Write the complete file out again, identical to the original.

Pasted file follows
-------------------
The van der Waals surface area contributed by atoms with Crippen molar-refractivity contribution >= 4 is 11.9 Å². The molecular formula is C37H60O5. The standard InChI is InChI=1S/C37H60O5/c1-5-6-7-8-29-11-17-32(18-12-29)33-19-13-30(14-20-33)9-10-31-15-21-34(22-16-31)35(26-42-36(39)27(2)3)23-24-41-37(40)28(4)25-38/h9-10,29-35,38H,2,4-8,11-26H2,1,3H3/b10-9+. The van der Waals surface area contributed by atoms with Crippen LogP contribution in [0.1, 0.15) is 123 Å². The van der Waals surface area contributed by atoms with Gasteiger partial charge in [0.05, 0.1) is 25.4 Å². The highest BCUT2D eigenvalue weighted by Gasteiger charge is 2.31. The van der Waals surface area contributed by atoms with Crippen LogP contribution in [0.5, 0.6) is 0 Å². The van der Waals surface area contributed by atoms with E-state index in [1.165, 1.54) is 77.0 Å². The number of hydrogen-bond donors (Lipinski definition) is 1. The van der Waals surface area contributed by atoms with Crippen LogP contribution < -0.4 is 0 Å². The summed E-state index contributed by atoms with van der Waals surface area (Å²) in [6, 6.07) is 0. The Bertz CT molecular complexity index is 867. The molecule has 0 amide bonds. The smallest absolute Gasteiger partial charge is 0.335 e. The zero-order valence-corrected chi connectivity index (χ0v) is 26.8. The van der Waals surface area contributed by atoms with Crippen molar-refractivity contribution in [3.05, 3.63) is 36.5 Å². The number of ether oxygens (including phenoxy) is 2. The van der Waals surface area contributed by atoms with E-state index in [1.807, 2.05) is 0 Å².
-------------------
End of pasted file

The van der Waals surface area contributed by atoms with Crippen molar-refractivity contribution >= 4 is 11.9 Å². The molecular formula is C37H60O5. The standard InChI is InChI=1S/C37H60O5/c1-5-6-7-8-29-11-17-32(18-12-29)33-19-13-30(14-20-33)9-10-31-15-21-34(22-16-31)35(26-42-36(39)27(2)3)23-24-41-37(40)28(4)25-38/h9-10,29-35,38H,2,4-8,11-26H2,1,3H3/b10-9+. The van der Waals surface area contributed by atoms with Crippen LogP contribution in [0.1, 0.15) is 123 Å². The van der Waals surface area contributed by atoms with Gasteiger partial charge in [0.05, 0.1) is 25.4 Å². The highest BCUT2D eigenvalue weighted by Gasteiger charge is 2.31. The van der Waals surface area contributed by atoms with Crippen LogP contribution in [0.5, 0.6) is 0 Å². The van der Waals surface area contributed by atoms with E-state index in [1.165, 1.54) is 77.0 Å². The number of hydrogen-bond donors (Lipinski definition) is 1. The van der Waals surface area contributed by atoms with Crippen LogP contribution < -0.4 is 0 Å². The summed E-state index contributed by atoms with van der Waals surface area (Å²) in [6, 6.07) is 0. The Bertz CT molecular complexity index is 867. The molecule has 0 amide bonds. The smallest absolute Gasteiger partial charge is 0.335 e. The zero-order valence-corrected chi connectivity index (χ0v) is 26.8. The van der Waals surface area contributed by atoms with Crippen molar-refractivity contribution in [3.05, 3.63) is 36.5 Å². The number of ether oxygens (including phenoxy) is 2. The van der Waals surface area contributed by atoms with E-state index in [1.807, 2.05) is 0 Å².